Many autoimmune disorder sufferers can recall a trauma that likely triggered their condition, whether it was physical, emotional or environmental. In my case, I was hit, while walking, by a Ford Explorer at 45 mph. By the time the motorist stopped, he’d dragged me 49 feet into the adjacent crosswalk.
Not only did this event bruise my spirit and break several bones, it also slowly blew out my adrenals, wreaked havoc on my gut and hormones, and put me in permanent state fight or flight. Years later, ironically days preceding a film festival where I was to screen my documentary Vanishing of the Bees, I was a victim of a fumigation in the Dominican Republic.
A few months after inhaling a whole bunch of poisons, I lost all my physical strength, although I didn’t link my symptoms to the chemicals until much later. Where I had previously gone on five-mile bike rides, I couldn’t even make it half way. My entire body ached throughout yoga and I could barely make it up a flight of stairs. Pain ruled my life. Thinking it had something to do with my thyroid, I requested tests and was diagnosed with high antinuclear antibodies (ANA), suggesting markers for lupus, as well as fibromyalgia.
Lupus is an autoimmune disease in which the immune system mistakes the body’s connective tissue for a foreign invader and attacks it. Western medicine doesn’t know the exact cause of lupus, but research suggests a mix of genetic and environmental influences.
The antinuclear antibody (ANA) test is used to help evaluate a person for autoimmune disorders that affect many tissues and organs throughout the body (systemic) and is most often used as one of the tests to help diagnose systemic lupus erythematosus. ANA’s are most commonly described in titers of dilution, that is, the highest dilution at which they remain detectable. Normally, ANA’s are described as Negative when they are less than or equal to 1:40 dilution. Mine came out at 640!
In America, lupus affects about 1 out of every 185 people and strikes women 9 times more frequently than men.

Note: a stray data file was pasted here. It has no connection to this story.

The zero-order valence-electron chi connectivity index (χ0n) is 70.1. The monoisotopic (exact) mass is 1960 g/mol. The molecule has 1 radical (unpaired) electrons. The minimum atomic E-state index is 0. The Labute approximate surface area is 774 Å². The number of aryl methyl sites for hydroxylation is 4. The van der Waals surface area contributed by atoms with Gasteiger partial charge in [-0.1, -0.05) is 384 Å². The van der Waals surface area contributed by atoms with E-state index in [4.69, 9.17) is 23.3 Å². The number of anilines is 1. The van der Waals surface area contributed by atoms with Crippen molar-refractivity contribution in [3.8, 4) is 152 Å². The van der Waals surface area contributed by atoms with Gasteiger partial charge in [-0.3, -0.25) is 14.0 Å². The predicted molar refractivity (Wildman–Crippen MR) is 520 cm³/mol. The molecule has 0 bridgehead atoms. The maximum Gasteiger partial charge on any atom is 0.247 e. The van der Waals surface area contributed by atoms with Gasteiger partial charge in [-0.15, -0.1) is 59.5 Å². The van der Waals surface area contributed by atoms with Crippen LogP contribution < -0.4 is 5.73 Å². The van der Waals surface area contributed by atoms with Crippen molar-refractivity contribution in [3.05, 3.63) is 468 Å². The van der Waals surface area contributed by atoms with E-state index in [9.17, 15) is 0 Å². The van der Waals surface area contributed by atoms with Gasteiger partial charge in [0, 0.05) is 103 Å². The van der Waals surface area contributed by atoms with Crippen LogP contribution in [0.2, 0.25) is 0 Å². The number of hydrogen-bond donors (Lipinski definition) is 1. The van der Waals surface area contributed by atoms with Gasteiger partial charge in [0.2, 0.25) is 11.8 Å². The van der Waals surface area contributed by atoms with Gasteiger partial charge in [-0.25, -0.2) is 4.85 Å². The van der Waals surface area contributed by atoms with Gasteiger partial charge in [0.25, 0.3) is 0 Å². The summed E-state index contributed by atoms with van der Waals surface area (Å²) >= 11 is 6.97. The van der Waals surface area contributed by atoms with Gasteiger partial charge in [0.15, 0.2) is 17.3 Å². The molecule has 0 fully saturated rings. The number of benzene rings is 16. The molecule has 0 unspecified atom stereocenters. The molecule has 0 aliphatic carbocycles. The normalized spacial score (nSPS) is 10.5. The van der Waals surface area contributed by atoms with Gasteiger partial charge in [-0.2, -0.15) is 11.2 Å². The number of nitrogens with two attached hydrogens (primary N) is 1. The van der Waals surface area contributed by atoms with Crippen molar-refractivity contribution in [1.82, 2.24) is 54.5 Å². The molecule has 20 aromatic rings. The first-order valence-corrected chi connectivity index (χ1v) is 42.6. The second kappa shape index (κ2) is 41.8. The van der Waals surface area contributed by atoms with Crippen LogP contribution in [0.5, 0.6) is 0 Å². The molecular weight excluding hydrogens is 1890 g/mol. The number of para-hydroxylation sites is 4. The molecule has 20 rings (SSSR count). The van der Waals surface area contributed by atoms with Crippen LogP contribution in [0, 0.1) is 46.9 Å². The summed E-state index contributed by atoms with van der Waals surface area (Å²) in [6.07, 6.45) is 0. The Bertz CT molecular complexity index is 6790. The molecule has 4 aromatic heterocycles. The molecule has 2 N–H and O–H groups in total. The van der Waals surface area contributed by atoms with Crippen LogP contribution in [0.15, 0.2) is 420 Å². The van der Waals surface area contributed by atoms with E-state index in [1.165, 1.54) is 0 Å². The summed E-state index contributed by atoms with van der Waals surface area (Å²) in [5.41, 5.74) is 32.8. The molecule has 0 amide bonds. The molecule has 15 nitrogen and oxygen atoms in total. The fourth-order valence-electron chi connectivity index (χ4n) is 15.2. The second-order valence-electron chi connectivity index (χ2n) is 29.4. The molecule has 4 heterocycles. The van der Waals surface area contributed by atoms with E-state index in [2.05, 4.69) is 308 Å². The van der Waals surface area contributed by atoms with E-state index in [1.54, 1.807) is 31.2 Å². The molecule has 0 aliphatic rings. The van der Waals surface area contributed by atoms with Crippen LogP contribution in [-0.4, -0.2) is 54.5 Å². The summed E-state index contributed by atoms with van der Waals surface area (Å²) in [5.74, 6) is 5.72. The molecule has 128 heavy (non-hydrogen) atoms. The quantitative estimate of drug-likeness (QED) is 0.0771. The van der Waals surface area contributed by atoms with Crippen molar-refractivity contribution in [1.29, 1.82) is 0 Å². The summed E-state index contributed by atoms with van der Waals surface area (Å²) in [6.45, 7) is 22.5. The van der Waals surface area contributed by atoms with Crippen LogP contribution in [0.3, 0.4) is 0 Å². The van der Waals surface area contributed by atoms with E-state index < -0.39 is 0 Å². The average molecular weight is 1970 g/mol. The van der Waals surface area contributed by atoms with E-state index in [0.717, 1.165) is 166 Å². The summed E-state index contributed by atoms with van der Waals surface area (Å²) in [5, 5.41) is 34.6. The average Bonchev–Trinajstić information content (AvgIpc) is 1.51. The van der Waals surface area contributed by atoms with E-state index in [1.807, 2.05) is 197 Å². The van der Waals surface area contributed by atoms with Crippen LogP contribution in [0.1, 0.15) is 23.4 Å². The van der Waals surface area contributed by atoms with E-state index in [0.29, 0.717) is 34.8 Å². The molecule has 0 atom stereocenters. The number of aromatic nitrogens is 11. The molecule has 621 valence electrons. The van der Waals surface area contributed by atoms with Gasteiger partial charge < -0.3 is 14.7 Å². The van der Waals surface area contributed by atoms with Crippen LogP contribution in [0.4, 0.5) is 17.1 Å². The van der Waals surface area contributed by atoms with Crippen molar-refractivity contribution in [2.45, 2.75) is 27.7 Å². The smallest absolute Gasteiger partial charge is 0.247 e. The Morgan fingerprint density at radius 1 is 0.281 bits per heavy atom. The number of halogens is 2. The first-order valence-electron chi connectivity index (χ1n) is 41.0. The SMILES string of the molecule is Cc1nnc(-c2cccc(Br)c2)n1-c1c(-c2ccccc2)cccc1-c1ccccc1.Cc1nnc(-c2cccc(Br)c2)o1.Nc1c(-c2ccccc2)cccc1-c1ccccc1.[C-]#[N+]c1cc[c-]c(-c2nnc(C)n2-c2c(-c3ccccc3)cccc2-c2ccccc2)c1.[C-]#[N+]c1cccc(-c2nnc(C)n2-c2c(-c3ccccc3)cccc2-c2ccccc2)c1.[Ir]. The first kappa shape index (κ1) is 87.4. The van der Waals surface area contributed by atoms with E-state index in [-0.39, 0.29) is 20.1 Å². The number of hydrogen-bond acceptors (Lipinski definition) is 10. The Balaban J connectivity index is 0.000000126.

The Need to Treat Autoimmune Disorders Holistically
There’s been a stark rise in autoimmune disorders over the past fifty years. According to the Department of Health and Human Services Office of Women’s Health, callers more often ask for information regarding autoimmune disorders than anything else. The National Institutes of Health estimates there are about 23.5 million Americans sufferers, but the American Autoimmune Related Diseases Association thinks the figure is more like fifty million.
Often, Western medicine simply treats the symptoms rather than looking at the disorder from a holistic point of view. My rheumatologist did not do an intake of past events that could have triggered my immune system to attack itself. Instead, she sent me home with several samples of the antidepressant Cymbalta, which I stared at many times but never took.
Instead, I fastidiously looked for alternative solutions with the help of my naturopath. Eventually, I went into remission and regained my strength. Below are three things that helped me combat my autoimmune disorder:
1. (Real) Food Is Thy Medicine
Many autoimmune disorder sufferers can benefit from cleaning up their diet. I had already been off gluten, wheat, dairy and sugar cane (which I highly recommend) for about six years, but identifying more obscure food sensitivities made a difference.
I believe diet should be tailored to the individual, but there are certainly some basics that apply to all. For instance, try to eat organic whole foods void of chemicals and steer clear from processed foods that are full of preservatives, artificial coloring, and flavorings. Foods you are allergic or sensitive to will cause inflammation in your body, which is the cause of many diseases.
Another way to approach inflammation is by targeting your intestinal flora and integrating a probiotic that actually makes it to your tummy. The acid in your esophagus can kill probiotics if the pill doesn’t have an enteric coating, preferably one not made out of plastic. I recommend Syntol.
By the way, we create most of our serotonin, in our gut. Good bugs also help produce and absorb B vitamins and folate, which are also important if you suffer from an autoimmune condition.
If you have lupus specifically, avoid alfalfa sprouts because they contain an amino acid shown to cause inflammation. Meanwhile, foods containing omega-3 fatty acids, such as salmon, walnuts, sardines and ground flax seeds can also help alleviate inflammation. Vitamin D3 and magnesium are also essential supplements that have helped me.
2. Low Dose Naltrexone (LDN)